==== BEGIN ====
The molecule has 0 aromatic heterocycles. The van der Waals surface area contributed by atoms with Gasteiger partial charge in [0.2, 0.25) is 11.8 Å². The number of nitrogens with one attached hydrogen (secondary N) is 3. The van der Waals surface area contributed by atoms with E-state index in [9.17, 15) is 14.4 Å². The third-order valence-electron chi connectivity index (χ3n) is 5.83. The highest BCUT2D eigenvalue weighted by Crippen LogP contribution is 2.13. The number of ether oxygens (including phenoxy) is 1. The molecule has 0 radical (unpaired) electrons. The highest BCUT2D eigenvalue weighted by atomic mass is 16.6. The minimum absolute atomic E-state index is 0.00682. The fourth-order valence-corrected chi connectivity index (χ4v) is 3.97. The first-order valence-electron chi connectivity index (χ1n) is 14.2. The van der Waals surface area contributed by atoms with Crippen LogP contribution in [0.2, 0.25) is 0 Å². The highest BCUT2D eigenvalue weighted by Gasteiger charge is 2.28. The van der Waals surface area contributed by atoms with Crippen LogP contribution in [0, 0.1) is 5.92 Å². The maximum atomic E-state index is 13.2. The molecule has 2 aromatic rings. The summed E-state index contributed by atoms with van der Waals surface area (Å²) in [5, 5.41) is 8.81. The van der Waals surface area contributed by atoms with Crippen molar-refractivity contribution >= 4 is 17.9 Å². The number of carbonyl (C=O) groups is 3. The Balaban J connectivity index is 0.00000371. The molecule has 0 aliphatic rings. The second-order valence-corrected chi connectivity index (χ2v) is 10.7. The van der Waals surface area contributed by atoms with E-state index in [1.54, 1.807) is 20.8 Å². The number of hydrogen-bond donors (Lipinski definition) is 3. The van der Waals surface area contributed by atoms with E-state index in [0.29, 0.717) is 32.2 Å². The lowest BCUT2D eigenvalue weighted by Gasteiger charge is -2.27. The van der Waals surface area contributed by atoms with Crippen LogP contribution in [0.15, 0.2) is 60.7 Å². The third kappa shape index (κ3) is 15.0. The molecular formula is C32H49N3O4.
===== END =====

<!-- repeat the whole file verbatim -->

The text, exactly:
The molecule has 0 aromatic heterocycles. The van der Waals surface area contributed by atoms with Gasteiger partial charge in [0.2, 0.25) is 11.8 Å². The number of nitrogens with one attached hydrogen (secondary N) is 3. The van der Waals surface area contributed by atoms with E-state index in [9.17, 15) is 14.4 Å². The third-order valence-electron chi connectivity index (χ3n) is 5.83. The highest BCUT2D eigenvalue weighted by Crippen LogP contribution is 2.13. The number of ether oxygens (including phenoxy) is 1. The molecule has 0 radical (unpaired) electrons. The highest BCUT2D eigenvalue weighted by atomic mass is 16.6. The minimum absolute atomic E-state index is 0.00682. The fourth-order valence-corrected chi connectivity index (χ4v) is 3.97. The first-order valence-electron chi connectivity index (χ1n) is 14.2. The van der Waals surface area contributed by atoms with Crippen LogP contribution in [0.2, 0.25) is 0 Å². The highest BCUT2D eigenvalue weighted by Gasteiger charge is 2.28. The van der Waals surface area contributed by atoms with Crippen LogP contribution in [0, 0.1) is 5.92 Å². The maximum atomic E-state index is 13.2. The molecule has 2 aromatic rings. The summed E-state index contributed by atoms with van der Waals surface area (Å²) in [5, 5.41) is 8.81. The van der Waals surface area contributed by atoms with Crippen molar-refractivity contribution >= 4 is 17.9 Å². The number of carbonyl (C=O) groups is 3. The Balaban J connectivity index is 0.00000371. The molecule has 0 aliphatic rings. The second-order valence-corrected chi connectivity index (χ2v) is 10.7. The van der Waals surface area contributed by atoms with E-state index in [1.54, 1.807) is 20.8 Å². The number of hydrogen-bond donors (Lipinski definition) is 3. The van der Waals surface area contributed by atoms with E-state index in [0.29, 0.717) is 32.2 Å². The lowest BCUT2D eigenvalue weighted by Gasteiger charge is -2.27. The van der Waals surface area contributed by atoms with Crippen LogP contribution in [0.15, 0.2) is 60.7 Å². The third kappa shape index (κ3) is 15.0. The molecular formula is C32H49N3O4.